The second cell involved in bone remodeling is the osteoclast. Osteoclasts are large cells with many nuclei that dissolve existing bone. When a bone is broken, the osteocytes signal to each other and recruit osteoclasts to the site of the bone break. Osteoclasts dissolve the broken bone, and this gives room to the osteoblasts so that they can deposit new bone. The activities of both cell types are essential for bone healing and remodeling. The activities of these two cell types are also very carefully regulated.

When osteoblast activity is too high, a disease called “osteopetrosis” ensues, and this disease squeezes out the bone marrow and prevents the synthesis of enough blood cells. When osteoclast activity is too high, osteoporosis ensues, and bone density decreases so that fractures are a genuine possibility. Bisphosphonates bind to the surface of osteoclasts and prevent them from destroying bone. However, since both osteoclasts and osteoblasts are required for proper bone health, bisphosphonates essentially cause bone deposition to come to a stand-still. For this reason, some people experience increased fractures on bisphosphonates. What is needed is a treatment that can reverse the thinning of the bones and increase bone density.

A very interesting study led by scientists at the UC Davis Heath System examined a mouse model of osteoporosis to test the efficacy of a new treatment that can potentially increase bone density. If the results of this study are confirmed by further work, it could revolutionize osteoporosis treatments. The UC Davis team developed a novel technique to enhance bone growth by injecting a specific molecule into the bloodstream that guides mesenchymal stem cells to bone surfaces. Once there, these stem cells differentiate into osteoblasts, which promote bone growth.

Wei Yao, the principal investigator and lead author of the study said: “There are many stem cells, even in elderly people, but they do not readily migrate to bone. Finding a molecule that attaches to stem cells and guides them to the targets we need is a real breakthrough.”

Even though there is a great deal of research to develop stem cell-based treatments for many conditions and injuries that range from peripheral artery disease and macular degeneration to blood disorders, skin wounds and diseased organs, directing stem cells to travel and adhere to the surface of bone for bone formation has been among the elusive goals in regenerative medicine. To accomplish this, Yao and others used a unique hybrid molecule, LLP2A-alendronate that consists of two parts: the LLP2A part that attaches to mesenchymal stem cells in the bone marrow, and a second part that consists of the bone-homing bisphosphonate-class drug, alendronate (trade name – Fosamax). LLP2A-alendronate was injected into the bloodstream, and it bound to the cell surfaces of mesenchymal stem cells in the bone marrow and directed those cells to the surfaces of bone, where the stem cells carried out their natural bone-formation and repair functions.

The study shows that stem-cell-binding molecules can be exploited to direct stem cells to therapeutic sites inside an animal. One author even said. It represents a very important step in making this type of stem cell therapy a reality.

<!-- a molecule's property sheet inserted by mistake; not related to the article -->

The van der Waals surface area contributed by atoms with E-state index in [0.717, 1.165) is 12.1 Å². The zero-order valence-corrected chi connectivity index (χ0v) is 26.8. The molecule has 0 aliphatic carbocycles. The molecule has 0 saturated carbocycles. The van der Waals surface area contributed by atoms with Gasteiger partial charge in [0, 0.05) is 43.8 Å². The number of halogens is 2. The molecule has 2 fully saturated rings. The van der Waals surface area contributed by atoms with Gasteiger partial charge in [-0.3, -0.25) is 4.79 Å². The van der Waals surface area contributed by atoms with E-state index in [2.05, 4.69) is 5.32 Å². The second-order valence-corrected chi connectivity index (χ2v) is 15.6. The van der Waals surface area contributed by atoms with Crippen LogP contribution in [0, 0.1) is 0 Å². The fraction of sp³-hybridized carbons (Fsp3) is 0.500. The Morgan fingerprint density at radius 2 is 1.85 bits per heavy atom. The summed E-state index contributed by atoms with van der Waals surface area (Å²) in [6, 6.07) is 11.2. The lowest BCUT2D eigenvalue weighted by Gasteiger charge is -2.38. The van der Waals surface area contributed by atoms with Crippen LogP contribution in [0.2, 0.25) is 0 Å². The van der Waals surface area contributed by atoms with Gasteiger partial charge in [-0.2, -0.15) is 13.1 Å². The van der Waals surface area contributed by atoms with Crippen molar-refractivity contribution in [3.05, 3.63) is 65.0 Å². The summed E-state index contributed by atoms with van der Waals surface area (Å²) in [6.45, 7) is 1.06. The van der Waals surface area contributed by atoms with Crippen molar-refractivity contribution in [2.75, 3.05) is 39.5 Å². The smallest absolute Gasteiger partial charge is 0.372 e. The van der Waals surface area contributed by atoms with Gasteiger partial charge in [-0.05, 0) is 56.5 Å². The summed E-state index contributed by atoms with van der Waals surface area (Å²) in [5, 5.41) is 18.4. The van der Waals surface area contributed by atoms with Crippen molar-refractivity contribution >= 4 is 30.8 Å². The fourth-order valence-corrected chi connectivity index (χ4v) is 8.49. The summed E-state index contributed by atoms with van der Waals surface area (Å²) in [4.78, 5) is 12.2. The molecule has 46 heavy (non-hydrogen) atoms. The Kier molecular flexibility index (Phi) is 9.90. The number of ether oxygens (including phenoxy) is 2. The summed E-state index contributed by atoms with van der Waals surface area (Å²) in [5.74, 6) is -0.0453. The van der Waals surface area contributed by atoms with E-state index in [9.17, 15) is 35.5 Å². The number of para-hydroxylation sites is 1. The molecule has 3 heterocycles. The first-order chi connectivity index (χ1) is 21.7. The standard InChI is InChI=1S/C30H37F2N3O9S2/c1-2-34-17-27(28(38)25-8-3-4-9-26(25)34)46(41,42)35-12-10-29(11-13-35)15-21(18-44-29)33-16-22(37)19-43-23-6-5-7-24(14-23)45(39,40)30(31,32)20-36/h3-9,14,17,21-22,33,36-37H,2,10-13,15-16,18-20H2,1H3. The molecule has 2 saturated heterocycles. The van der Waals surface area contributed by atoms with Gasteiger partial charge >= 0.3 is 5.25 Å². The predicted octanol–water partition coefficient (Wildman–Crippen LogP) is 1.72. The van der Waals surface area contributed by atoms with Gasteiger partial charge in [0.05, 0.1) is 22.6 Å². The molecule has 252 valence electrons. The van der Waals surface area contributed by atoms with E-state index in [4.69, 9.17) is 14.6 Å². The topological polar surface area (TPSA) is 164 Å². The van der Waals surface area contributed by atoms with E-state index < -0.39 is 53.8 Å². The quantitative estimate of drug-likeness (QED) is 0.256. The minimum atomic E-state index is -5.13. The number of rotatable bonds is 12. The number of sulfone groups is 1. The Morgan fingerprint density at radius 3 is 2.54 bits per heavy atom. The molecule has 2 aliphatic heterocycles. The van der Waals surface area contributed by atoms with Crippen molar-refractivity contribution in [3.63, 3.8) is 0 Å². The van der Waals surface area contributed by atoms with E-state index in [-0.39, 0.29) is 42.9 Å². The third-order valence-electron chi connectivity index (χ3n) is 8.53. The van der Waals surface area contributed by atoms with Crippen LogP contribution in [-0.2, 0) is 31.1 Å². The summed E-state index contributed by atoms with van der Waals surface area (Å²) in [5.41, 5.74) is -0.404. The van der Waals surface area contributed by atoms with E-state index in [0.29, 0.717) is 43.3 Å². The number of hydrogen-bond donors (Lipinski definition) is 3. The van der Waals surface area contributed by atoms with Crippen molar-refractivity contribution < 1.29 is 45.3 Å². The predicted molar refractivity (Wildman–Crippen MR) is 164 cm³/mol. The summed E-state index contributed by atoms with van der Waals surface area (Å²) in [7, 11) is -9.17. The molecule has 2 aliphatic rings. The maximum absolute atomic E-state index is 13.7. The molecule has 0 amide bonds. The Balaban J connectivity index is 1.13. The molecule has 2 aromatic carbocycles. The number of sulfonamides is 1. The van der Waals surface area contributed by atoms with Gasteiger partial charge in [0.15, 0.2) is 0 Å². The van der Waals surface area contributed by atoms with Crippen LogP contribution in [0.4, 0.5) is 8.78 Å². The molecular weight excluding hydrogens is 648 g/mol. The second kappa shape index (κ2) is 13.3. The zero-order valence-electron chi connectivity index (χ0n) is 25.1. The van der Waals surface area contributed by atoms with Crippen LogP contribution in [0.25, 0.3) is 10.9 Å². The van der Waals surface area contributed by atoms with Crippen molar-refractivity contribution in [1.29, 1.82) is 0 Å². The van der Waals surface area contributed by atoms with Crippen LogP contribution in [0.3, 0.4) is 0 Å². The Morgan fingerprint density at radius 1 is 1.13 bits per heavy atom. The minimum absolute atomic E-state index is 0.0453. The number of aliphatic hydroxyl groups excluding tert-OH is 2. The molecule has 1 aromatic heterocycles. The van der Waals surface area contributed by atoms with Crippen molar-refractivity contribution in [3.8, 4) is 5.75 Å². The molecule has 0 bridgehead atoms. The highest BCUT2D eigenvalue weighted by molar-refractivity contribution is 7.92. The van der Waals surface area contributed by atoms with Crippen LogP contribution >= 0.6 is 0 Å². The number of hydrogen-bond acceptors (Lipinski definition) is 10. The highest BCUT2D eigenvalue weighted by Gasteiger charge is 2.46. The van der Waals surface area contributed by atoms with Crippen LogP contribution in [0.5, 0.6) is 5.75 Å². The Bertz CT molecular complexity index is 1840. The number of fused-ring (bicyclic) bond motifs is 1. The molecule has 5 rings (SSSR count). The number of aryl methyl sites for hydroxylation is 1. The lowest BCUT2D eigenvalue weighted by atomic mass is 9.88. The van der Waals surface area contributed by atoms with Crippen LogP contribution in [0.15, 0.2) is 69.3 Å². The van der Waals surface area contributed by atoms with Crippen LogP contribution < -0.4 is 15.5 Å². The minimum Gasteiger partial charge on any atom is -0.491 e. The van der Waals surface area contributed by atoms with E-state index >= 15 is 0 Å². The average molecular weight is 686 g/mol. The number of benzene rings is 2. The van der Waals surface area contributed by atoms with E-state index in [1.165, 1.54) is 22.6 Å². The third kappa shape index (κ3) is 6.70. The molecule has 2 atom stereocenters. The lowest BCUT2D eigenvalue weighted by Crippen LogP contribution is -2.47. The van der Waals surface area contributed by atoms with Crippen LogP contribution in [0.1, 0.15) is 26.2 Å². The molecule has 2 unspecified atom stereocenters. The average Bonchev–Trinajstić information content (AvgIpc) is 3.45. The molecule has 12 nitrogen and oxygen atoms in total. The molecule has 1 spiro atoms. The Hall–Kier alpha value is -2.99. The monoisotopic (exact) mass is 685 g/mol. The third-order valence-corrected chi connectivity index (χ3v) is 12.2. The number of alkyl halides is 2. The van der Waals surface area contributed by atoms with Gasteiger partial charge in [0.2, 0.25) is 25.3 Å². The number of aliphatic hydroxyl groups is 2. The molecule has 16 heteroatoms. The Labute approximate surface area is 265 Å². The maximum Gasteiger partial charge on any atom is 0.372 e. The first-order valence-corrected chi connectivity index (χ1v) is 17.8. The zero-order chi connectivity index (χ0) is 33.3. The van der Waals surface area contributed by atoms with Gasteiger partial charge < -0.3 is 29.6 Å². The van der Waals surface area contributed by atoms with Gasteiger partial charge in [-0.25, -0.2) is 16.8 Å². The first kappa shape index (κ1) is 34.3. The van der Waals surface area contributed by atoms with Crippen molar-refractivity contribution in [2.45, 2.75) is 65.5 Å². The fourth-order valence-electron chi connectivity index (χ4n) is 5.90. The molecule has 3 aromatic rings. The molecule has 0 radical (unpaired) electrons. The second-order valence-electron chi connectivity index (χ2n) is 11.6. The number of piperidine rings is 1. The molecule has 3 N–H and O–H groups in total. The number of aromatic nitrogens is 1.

Twelve weeks after the LLP2A-alendronate was injected into mice, bone mass in the femur (thigh bone) and vertebrae (in the spine) increased and bone strength improved compared to control mice who did not receive LLP2A-alendronate. The treated mice were older mice that normally showed a particular degree of bone loss, but with this treatment, they had improved bone formation, as did those that were models for menopause.

Even though alendronate is commonly prescribed to women with osteoporosis to reduce the risk of fracture, it was used in this study because it goes directly to the bone surface, where it slows the rate of bone breakdown. The alendronate dose in this experiment was very low and was, therefore, unlikely to have inhibited LLP2A’s therapeutic effect.

Co-investigator on the study and director of the UC Davis Musculoskeletal Diseases of Aging Research Group, Nancy Lane, noted: “For the first time, we may have potentially found a way to direct a person’s own stem cells to the bone surface where they can regenerate bone. This technique could become a revolutionary new therapy for osteoporosis as well as for other conditions that require new bone formation.”

Mesenchymal stem cells from bone marrow induce new bone remodeling, which thicken and strengthen bone. The potential use of this stem cell therapy is not limited to treating osteoporosis, since it may prove invaluable for other disorders and conditions that could benefit from enhanced bone rebuilding, which includes bone fractures, bone infections or cancer treatments.

Jan Nolta, professor of internal medicine, an author of the study and director of the UC Davis Institute for Regenerative Cures opined, “These results are very promising for translating into human therapy. We have shown this potential therapy is effective in rodents, and our goal now is to move it into clinical trials.”

Paper citation: “Directing mesenchymal stem cells to bone to augment bone formation and increase bone mass;” Min Guan, Wei Yao, Nancy E Lane et al.; Nature Medicine, 2012; DOI: 10.1038/nm.2665.